[FoRK] image processing for OCR

Damien Morton < fork at bitfurnace.com > on > Mon Jul 3 06:54:43 PDT 2006

The algorithm is called a flood fill. 

Though with what you are doing, its a bit different because the areas 
you want to fill arent known in advance, and I imagine a fair portion of 
the regions you would want to fill are broken regions - i.e. with at 
least some pixels missing somewhere along their borders.

You could do a blur followed by its inverse (sharpen), which would close 
small gaps, but I fear that with fine detailed text, you would create 
more problems than you would solve that way (i.e. by closing gaps that 
_should_ be there).

Can you put some of these scans up somewhere for download?

> On Mon, Jul 03, 2006 at 02:07:40PM +0100, Andy Armstrong wrote:
>> Are you looking to automate this or is it a one off?
> Yes, something like run a batch over an incoming directory
> on a server, before plugging it into a FineReader or OmniPage
> pipeline.
>> I think the easiest way to do it programatically is to scan each  
>> raster turning filling on and off as you cross filled pixels. That  
>> implements the effect of filling the paths using an odd/even winding  
>> rule - which is what you want for text.
> Unfortunately, it has to be a bit more intelligent than that. Only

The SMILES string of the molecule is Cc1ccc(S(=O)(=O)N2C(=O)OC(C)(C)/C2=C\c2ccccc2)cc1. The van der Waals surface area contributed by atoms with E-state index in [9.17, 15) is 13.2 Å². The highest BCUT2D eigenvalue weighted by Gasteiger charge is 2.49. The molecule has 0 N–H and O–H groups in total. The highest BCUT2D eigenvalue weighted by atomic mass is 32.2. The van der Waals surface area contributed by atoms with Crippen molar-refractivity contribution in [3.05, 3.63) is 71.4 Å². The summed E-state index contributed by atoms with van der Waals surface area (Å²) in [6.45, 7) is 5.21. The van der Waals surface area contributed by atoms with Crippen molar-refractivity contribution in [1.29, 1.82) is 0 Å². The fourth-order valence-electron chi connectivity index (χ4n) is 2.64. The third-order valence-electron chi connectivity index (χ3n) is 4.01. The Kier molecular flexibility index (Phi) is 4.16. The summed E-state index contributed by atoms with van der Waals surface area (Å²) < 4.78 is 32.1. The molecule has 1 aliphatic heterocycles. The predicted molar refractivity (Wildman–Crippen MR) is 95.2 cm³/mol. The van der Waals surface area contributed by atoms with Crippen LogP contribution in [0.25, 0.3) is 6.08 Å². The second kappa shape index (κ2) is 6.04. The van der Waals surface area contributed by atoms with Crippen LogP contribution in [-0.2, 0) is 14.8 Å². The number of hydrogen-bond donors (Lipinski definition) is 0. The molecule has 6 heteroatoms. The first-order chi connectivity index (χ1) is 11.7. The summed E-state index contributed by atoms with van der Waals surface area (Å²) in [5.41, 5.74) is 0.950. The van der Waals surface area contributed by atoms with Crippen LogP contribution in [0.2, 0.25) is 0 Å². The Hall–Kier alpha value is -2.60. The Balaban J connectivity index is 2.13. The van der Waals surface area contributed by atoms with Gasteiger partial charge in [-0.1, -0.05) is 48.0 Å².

> parts of the page have the stupid artefact, the others are fine.
> (Error rate is still lousy, though, there's definitely a need
> for an IUPAC proofreader). There *must* be an off-the-shelf filter
> for it already. It's just it's too old-skool for the web, or
> I don't know the proper terminology.
>> The main problem then is handling the special case of the horizontal  
>> path segments at the tops and bottoms of letters - you only want to  
>> toggle filling where a path crosses the raster rather than where it  
>> just runs along the raster for a bit. The fact that your letter  
>> outlines are probably more than one pixel thick slightly complicates  
>> detecting that case.
> I don't think this will work for http://eugen.leitl.org/sample.tif
> especially since the bottom of the scan is good-quality.
>> Is that what you need to do? If so I'll try to provide more detail :)
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